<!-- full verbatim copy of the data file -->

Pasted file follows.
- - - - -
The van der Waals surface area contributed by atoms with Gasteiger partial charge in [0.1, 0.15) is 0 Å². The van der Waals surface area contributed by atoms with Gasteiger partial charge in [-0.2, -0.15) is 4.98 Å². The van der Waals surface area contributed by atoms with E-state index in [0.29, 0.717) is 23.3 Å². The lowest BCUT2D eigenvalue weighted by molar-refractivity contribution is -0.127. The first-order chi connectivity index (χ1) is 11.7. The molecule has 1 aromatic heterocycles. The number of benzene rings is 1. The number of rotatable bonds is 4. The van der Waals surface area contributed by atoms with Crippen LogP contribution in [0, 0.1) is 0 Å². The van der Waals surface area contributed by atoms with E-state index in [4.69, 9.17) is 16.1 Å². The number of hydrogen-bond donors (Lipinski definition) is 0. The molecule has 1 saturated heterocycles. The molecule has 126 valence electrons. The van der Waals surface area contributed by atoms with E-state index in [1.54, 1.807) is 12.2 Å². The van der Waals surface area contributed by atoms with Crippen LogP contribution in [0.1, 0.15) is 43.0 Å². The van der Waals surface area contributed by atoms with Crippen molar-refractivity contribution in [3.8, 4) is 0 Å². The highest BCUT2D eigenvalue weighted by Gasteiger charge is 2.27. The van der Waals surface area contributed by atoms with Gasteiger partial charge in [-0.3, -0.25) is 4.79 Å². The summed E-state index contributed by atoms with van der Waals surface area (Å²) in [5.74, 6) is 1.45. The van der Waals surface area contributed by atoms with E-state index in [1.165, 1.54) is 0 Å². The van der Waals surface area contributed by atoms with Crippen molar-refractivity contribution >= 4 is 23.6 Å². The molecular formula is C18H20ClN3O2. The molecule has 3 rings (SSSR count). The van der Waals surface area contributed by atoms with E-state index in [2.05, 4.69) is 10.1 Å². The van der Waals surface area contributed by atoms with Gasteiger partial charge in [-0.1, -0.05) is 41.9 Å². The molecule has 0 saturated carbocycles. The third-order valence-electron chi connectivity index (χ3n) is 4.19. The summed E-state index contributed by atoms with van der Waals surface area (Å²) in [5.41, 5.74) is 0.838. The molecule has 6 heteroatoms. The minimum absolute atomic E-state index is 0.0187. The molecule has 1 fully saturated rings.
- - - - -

The van der Waals surface area contributed by atoms with Gasteiger partial charge in [0.1, 0.15) is 0 Å². The van der Waals surface area contributed by atoms with Gasteiger partial charge in [-0.2, -0.15) is 4.98 Å². The van der Waals surface area contributed by atoms with E-state index in [0.29, 0.717) is 23.3 Å². The lowest BCUT2D eigenvalue weighted by molar-refractivity contribution is -0.127. The first-order chi connectivity index (χ1) is 11.7. The molecule has 1 aromatic heterocycles. The number of benzene rings is 1. The number of rotatable bonds is 4. The van der Waals surface area contributed by atoms with Crippen LogP contribution in [0, 0.1) is 0 Å². The van der Waals surface area contributed by atoms with E-state index in [4.69, 9.17) is 16.1 Å². The number of hydrogen-bond donors (Lipinski definition) is 0. The molecule has 1 saturated heterocycles. The molecule has 126 valence electrons. The van der Waals surface area contributed by atoms with E-state index in [1.54, 1.807) is 12.2 Å². The van der Waals surface area contributed by atoms with Crippen LogP contribution in [0.1, 0.15) is 43.0 Å². The van der Waals surface area contributed by atoms with Crippen molar-refractivity contribution in [3.8, 4) is 0 Å². The highest BCUT2D eigenvalue weighted by Gasteiger charge is 2.27. The van der Waals surface area contributed by atoms with Gasteiger partial charge in [-0.3, -0.25) is 4.79 Å². The summed E-state index contributed by atoms with van der Waals surface area (Å²) in [5.74, 6) is 1.45. The van der Waals surface area contributed by atoms with E-state index in [1.165, 1.54) is 0 Å². The van der Waals surface area contributed by atoms with Crippen molar-refractivity contribution >= 4 is 23.6 Å². The molecular formula is C18H20ClN3O2. The molecule has 3 rings (SSSR count). The van der Waals surface area contributed by atoms with E-state index in [2.05, 4.69) is 10.1 Å². The van der Waals surface area contributed by atoms with Gasteiger partial charge in [-0.1, -0.05) is 41.9 Å². The molecule has 0 saturated carbocycles. The third-order valence-electron chi connectivity index (χ3n) is 4.19. The summed E-state index contributed by atoms with van der Waals surface area (Å²) in [5.41, 5.74) is 0.838. The molecule has 6 heteroatoms. The minimum absolute atomic E-state index is 0.0187. The molecule has 1 fully saturated rings.